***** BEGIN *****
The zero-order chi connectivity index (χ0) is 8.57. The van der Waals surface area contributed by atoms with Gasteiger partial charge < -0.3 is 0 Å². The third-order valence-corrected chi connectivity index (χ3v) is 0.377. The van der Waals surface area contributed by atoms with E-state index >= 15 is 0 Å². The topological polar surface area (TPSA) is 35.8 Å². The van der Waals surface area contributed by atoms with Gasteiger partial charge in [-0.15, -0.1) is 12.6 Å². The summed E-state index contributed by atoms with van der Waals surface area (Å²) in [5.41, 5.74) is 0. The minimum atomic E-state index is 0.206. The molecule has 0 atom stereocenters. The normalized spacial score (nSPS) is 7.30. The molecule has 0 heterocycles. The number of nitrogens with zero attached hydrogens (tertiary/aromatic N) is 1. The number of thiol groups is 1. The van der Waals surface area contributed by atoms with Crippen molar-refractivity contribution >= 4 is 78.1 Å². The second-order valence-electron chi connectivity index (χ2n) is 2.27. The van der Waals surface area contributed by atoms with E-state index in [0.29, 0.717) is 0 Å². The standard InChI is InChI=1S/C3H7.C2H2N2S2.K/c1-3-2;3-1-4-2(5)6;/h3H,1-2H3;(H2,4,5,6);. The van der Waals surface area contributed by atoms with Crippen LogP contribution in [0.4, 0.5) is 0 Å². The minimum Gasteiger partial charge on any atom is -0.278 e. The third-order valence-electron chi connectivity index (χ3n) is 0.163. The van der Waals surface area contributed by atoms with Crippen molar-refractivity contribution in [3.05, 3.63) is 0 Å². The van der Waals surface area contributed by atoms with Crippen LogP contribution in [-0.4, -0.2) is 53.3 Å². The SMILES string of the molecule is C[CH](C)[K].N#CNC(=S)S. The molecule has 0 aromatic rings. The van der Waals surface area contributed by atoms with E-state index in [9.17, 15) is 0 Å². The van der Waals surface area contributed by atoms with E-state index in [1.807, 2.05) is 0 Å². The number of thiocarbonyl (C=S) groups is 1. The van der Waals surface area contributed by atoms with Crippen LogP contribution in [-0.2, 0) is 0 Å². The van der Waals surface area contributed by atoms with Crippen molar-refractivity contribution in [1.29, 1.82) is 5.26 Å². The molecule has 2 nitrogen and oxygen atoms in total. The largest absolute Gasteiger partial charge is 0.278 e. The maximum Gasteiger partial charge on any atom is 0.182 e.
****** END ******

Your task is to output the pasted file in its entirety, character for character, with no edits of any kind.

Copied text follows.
The zero-order chi connectivity index (χ0) is 8.57. The van der Waals surface area contributed by atoms with Gasteiger partial charge < -0.3 is 0 Å². The third-order valence-corrected chi connectivity index (χ3v) is 0.377. The van der Waals surface area contributed by atoms with E-state index >= 15 is 0 Å². The topological polar surface area (TPSA) is 35.8 Å². The van der Waals surface area contributed by atoms with Gasteiger partial charge in [-0.15, -0.1) is 12.6 Å². The summed E-state index contributed by atoms with van der Waals surface area (Å²) in [5.41, 5.74) is 0. The minimum atomic E-state index is 0.206. The molecule has 0 atom stereocenters. The normalized spacial score (nSPS) is 7.30. The molecule has 0 heterocycles. The number of nitrogens with zero attached hydrogens (tertiary/aromatic N) is 1. The number of thiol groups is 1. The van der Waals surface area contributed by atoms with Crippen molar-refractivity contribution >= 4 is 78.1 Å². The second-order valence-electron chi connectivity index (χ2n) is 2.27. The van der Waals surface area contributed by atoms with E-state index in [0.29, 0.717) is 0 Å². The standard InChI is InChI=1S/C3H7.C2H2N2S2.K/c1-3-2;3-1-4-2(5)6;/h3H,1-2H3;(H2,4,5,6);. The van der Waals surface area contributed by atoms with Crippen LogP contribution in [0.4, 0.5) is 0 Å². The minimum Gasteiger partial charge on any atom is -0.278 e. The third-order valence-electron chi connectivity index (χ3n) is 0.163. The van der Waals surface area contributed by atoms with Crippen molar-refractivity contribution in [3.05, 3.63) is 0 Å². The van der Waals surface area contributed by atoms with Crippen LogP contribution in [-0.4, -0.2) is 53.3 Å². The SMILES string of the molecule is C[CH](C)[K].N#CNC(=S)S. The molecule has 0 aromatic rings. The van der Waals surface area contributed by atoms with E-state index in [9.17, 15) is 0 Å². The van der Waals surface area contributed by atoms with E-state index in [1.807, 2.05) is 0 Å². The number of thiocarbonyl (C=S) groups is 1. The van der Waals surface area contributed by atoms with Crippen LogP contribution in [-0.2, 0) is 0 Å². The van der Waals surface area contributed by atoms with Crippen molar-refractivity contribution in [1.29, 1.82) is 5.26 Å². The molecule has 2 nitrogen and oxygen atoms in total. The largest absolute Gasteiger partial charge is 0.278 e. The maximum Gasteiger partial charge on any atom is 0.182 e.